Patients having surgery could be better controlled with less chance of ‘waking up’, after scientists found a potential EEG biomarker for two standard anaesthetics.
Every day, thousands of hospital patients have surgery under general anaesthetics, but knowledge of what these medicines do to the brain’s electrics is vague.
Scientists at Brunel University London used electroencephalography (EEG) to monitor patient’s brain activity during surgery under two standard anaesthetics – Propofol (also called Diprivan) and Desflurane.
“The patterns might give us an EEG biomarker for specific anaesthetic,” said Brunel’s Dr Maysam Abbod. “This suggests both of the anaesthetics exhibit similar spectral dynamics, which could give insight into some common neural circuit mechanisms.”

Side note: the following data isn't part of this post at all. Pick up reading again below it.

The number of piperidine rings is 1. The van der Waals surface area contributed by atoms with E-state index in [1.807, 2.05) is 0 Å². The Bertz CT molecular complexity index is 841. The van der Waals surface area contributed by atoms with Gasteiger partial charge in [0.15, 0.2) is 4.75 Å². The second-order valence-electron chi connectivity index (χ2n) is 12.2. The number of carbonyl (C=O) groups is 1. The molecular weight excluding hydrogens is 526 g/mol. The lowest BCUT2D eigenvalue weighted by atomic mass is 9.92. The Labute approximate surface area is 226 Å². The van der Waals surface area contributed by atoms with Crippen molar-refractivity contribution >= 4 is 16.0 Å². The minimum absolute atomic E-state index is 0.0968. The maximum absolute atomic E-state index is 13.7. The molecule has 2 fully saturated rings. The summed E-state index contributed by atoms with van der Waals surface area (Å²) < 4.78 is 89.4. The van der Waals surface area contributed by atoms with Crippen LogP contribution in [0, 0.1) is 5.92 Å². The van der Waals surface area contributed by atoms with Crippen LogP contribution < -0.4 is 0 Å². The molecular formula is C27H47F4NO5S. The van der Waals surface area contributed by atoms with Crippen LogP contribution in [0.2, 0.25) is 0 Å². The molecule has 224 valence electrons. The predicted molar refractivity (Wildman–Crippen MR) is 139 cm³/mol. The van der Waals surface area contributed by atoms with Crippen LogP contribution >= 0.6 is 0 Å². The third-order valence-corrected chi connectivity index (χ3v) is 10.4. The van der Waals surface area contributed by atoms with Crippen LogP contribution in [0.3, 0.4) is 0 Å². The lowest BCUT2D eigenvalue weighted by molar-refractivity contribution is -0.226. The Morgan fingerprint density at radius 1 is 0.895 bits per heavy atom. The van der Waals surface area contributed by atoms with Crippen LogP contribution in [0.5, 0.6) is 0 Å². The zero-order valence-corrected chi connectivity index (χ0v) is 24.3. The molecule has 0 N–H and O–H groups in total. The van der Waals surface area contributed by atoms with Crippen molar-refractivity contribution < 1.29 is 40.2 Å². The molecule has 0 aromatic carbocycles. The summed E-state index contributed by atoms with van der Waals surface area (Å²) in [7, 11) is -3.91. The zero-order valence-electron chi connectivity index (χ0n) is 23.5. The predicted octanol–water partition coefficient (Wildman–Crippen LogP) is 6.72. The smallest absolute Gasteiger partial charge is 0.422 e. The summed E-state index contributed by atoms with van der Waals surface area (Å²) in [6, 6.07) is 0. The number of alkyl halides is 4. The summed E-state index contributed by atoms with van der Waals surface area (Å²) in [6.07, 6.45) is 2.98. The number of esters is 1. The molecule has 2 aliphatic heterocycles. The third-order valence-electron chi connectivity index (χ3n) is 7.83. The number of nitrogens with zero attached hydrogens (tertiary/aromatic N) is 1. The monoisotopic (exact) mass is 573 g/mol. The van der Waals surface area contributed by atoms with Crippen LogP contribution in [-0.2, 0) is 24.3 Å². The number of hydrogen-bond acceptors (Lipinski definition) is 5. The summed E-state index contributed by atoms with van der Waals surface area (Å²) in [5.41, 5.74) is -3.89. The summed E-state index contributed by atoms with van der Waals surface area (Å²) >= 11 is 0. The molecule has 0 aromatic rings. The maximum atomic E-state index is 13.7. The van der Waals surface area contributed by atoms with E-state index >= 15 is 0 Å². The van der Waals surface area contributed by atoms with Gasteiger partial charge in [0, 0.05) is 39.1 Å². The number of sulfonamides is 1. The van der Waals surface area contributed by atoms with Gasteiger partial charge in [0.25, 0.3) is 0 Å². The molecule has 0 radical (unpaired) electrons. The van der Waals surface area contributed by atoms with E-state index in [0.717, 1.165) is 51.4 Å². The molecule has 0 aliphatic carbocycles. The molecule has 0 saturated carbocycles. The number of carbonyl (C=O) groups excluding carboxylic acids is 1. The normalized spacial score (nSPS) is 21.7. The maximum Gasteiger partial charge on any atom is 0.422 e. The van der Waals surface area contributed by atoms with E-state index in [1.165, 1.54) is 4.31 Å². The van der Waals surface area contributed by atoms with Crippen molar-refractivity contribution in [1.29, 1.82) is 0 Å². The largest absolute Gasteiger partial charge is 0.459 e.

Researchers measured the electrical brain activity in 51 patients under routine surgery levels of both anaesthetics at National Taiwan University Hospital. It’s the first time scientists have compared the ‘EEG signature’ of the two drugs.
Spectrograms, which picture the strength of brain signals, show similarities between Desflurane and Propofol. Both have large power in the alpha band (10 to 12 Hz). But Propofol had ‘significantly’ higher power across alpha to gamma bands than Desflurane.
Propofol, which is routinely used in surgery and more costly than Desflurane, induces a deeper anaesthetic state, the study says. So the EEG signature for Propofol in recovery is similar to what it would be when the patient is unconscious, but for Desflurane it is closer to the patient being awake.
“These characteristics provide a new window into the differences between both awake state and unrousable states of unresponsiveness,” said Dr Abbod.
“It shows EEG signatures could be monitored in real time by anaesthesiologists to provide clinical operation guidance in future. This might provide a shared mechanism for sedative drugs at clinically relevant doses.”
Hayley Jarvis, Media Relations
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